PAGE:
Amazon Dropped Category Search Function But Not Their Stereotypes

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The past three days have seen many people applauding online retail giant Amazon dropping their gendered toy search function of “Girl” or “Boy”. The move reveals a growing trend in parenting, as well as basic common sense, that toys are for everyone and need not be gendered. So this is great news! If it were true.

Well, it is kind of true. The headlines all read “Amazon drops gendered toy categories!” Yesterday I received dozens of messages and tweets reading “Did you see? Amazon no longer gender toy categories!” But Amazon didn’t drop the gendered categories. It just moved them. To the top of the page and under the “Toys & Games” heading above the item images.

amazonOn the left side bar under “Age Ranges” we used to see “Gender” and the binary options of “Boys” or “Girls”. Now we see the left side bar offering search options of “Popular Features”, “Shop By Price”, “Age Ranges”, “Toys & Games”, “Featured Character & Brand”, and “Interest”.

This is truly great and reflects how merchants should offer toys to children and families: age and interest.

The problem is, I still see “Boy’s Toys” and “Girl’s Toys” pages, as well as this when I go in to shop “Toys & Games”:

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Under “Toys & Games” the text reads, “Shop for dolls, action figures, games and gifts for boys and girls. Explore Editors’ Picks in our Best Toys Of the Month”. I noticed “boys” and “girls” were hyperlinked, so despite the all the celebration and hullabaloo that Amazon had dropped its gendered categories, I decided to click on each gender option and have a look……


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Boys = robots, art supplies, vehicles, building blocks, firefighter dress up, games, more robots, a globe, football, and more vehicles.


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Girls = art supplies, building toys (a house, of course), preschool toys (pink!), dolls & accessories, princess pretend play, electronics (pink!), kids furniture and storage, a piano for learning & exploration, puzzles (of pink flowers or fairies, I can’t tell), a baseball bat and lawn chair (pink AND purple!) for sports & outdoor play.

If there were a word for that deflated sound a party blower horn makes when it runs out of air, I’d insert it here. Because shoppers will still get the following message:

Boys go out into the world, build the world, explore the world, save the world, and play hard when they play outside. Girls, on the other hand, stick close to home, think of home, decorate the home, need things to be pink, play with dolls, and sit in pink folding chairs during “Sports and Outdoor Play”.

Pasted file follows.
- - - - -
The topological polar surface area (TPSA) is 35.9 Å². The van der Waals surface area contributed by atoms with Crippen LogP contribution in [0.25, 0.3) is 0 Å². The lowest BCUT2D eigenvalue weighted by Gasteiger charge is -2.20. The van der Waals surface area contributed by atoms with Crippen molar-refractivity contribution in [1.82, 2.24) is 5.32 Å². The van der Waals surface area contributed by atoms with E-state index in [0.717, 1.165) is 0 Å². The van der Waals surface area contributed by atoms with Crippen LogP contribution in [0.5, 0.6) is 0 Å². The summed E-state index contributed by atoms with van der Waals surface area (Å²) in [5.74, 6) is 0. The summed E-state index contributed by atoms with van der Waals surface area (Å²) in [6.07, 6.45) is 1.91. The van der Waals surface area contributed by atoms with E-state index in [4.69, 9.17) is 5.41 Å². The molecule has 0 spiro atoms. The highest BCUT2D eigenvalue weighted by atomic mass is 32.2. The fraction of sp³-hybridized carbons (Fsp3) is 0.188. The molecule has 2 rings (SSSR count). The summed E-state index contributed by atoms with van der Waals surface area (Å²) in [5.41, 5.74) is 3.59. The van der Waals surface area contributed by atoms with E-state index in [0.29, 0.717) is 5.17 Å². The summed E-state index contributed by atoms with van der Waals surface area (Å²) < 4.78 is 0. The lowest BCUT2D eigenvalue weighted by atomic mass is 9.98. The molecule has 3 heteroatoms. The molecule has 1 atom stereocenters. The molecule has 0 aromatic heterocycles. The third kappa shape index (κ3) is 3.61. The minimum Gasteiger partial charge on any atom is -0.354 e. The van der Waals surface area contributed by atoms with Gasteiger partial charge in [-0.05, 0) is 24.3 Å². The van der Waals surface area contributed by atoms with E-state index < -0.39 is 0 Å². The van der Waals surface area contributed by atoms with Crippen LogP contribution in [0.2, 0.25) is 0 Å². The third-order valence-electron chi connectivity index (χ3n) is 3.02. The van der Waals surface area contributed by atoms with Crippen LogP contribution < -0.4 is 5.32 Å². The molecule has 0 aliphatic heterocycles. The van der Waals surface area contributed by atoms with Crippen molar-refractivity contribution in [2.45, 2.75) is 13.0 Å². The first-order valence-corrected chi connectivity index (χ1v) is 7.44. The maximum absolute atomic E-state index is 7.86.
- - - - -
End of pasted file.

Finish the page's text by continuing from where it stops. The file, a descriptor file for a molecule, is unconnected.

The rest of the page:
There are no robots, globes, vehicles, nor firefighters for girls. There is no pink, dolls, princess dresses, nor homey items for boys.

These things are still separate. They are still unequal.

Amazon is a massive influencer in the retail market and should something prove successful for them, others will follow suit. I commend Amazon for removing the most obvious of gendered search functions and making our shopping experience a bit more gender inclusive. My kids, a boy and girl, buy 90% of our toys and learning games on Amazon as big box toy stores drive us crazy and we have no independent toy stores within an hour’s drive to support.

Amazon took baby steps this week. Parents everywhere were making these baby steps into REALLY big news and giving resounding approval to this type of shopping experience. Amazon’s own “Best Sellers” page indicates their top 20 toys are not very gendered. Amazon and other retailers should pay attention to the amount of hype and excitement this move created, even if the headlines were misleading and the gendered toy pages and categories still exist. People thought they were gone, that made people excited, and that should matter to retailers and toy marketers.

Now I’d like to see Amazon really, truly drop their gendered toy categories/pages and offer kids toys the way kids approach their toys: by interest.

There are many ways to be a boy. There are many ways to be a girl. Amazon can make money off all of them.


Melissa headshot 1 fb sizeMelissa Atkins Wardy is a speaker, media consultant, and the author of Redefining Girly: How Parents Can Fight the Stereotyping and Sexualizing of Girlhood, from Birth to Tween. She is the creator and owner of Pigtail Pals & Ballcap Buddies, a company that has been offering empowering apparel and gifts to Full of Awesome kids since 2009

Find her at You can connect with her on Facebook (Pigtail Pals Ballcap Buddies) and Twitter (@PigtailPals) and Pinterest (PP&BB). 





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